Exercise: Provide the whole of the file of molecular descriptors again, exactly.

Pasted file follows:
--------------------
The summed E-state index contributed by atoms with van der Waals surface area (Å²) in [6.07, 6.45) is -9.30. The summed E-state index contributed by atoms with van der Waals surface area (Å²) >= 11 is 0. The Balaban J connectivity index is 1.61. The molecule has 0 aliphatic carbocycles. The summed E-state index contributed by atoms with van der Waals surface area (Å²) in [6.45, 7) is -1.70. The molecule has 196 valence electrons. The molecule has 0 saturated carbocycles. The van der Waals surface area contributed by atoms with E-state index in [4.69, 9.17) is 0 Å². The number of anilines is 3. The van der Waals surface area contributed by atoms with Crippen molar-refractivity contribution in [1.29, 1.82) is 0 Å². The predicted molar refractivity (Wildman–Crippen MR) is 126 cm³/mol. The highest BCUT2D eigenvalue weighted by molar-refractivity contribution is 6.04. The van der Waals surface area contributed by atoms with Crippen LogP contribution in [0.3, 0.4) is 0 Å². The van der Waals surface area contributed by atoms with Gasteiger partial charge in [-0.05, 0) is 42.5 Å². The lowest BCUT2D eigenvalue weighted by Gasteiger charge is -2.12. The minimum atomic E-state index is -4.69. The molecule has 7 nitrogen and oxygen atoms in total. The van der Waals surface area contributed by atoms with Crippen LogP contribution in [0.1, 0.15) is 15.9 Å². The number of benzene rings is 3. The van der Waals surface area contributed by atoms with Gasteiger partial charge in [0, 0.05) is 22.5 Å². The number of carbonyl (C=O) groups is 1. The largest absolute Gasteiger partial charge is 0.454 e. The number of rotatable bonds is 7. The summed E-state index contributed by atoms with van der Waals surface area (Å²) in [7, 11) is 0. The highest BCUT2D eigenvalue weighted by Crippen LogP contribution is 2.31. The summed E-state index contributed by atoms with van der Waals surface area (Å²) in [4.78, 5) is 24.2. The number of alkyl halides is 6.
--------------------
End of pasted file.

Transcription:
The summed E-state index contributed by atoms with van der Waals surface area (Å²) in [6.07, 6.45) is -9.30. The summed E-state index contributed by atoms with van der Waals surface area (Å²) >= 11 is 0. The Balaban J connectivity index is 1.61. The molecule has 0 aliphatic carbocycles. The summed E-state index contributed by atoms with van der Waals surface area (Å²) in [6.45, 7) is -1.70. The molecule has 196 valence electrons. The molecule has 0 saturated carbocycles. The van der Waals surface area contributed by atoms with E-state index in [4.69, 9.17) is 0 Å². The number of anilines is 3. The van der Waals surface area contributed by atoms with Crippen molar-refractivity contribution in [1.29, 1.82) is 0 Å². The predicted molar refractivity (Wildman–Crippen MR) is 126 cm³/mol. The highest BCUT2D eigenvalue weighted by molar-refractivity contribution is 6.04. The van der Waals surface area contributed by atoms with Crippen LogP contribution in [0.3, 0.4) is 0 Å². The van der Waals surface area contributed by atoms with Gasteiger partial charge in [-0.05, 0) is 42.5 Å². The lowest BCUT2D eigenvalue weighted by Gasteiger charge is -2.12. The minimum atomic E-state index is -4.69. The molecule has 7 nitrogen and oxygen atoms in total. The van der Waals surface area contributed by atoms with Crippen LogP contribution in [0.1, 0.15) is 15.9 Å². The number of benzene rings is 3. The van der Waals surface area contributed by atoms with Gasteiger partial charge in [0, 0.05) is 22.5 Å². The number of carbonyl (C=O) groups is 1. The largest absolute Gasteiger partial charge is 0.454 e. The number of rotatable bonds is 7. The summed E-state index contributed by atoms with van der Waals surface area (Å²) in [7, 11) is 0. The highest BCUT2D eigenvalue weighted by Crippen LogP contribution is 2.31. The summed E-state index contributed by atoms with van der Waals surface area (Å²) in [4.78, 5) is 24.2. The number of alkyl halides is 6.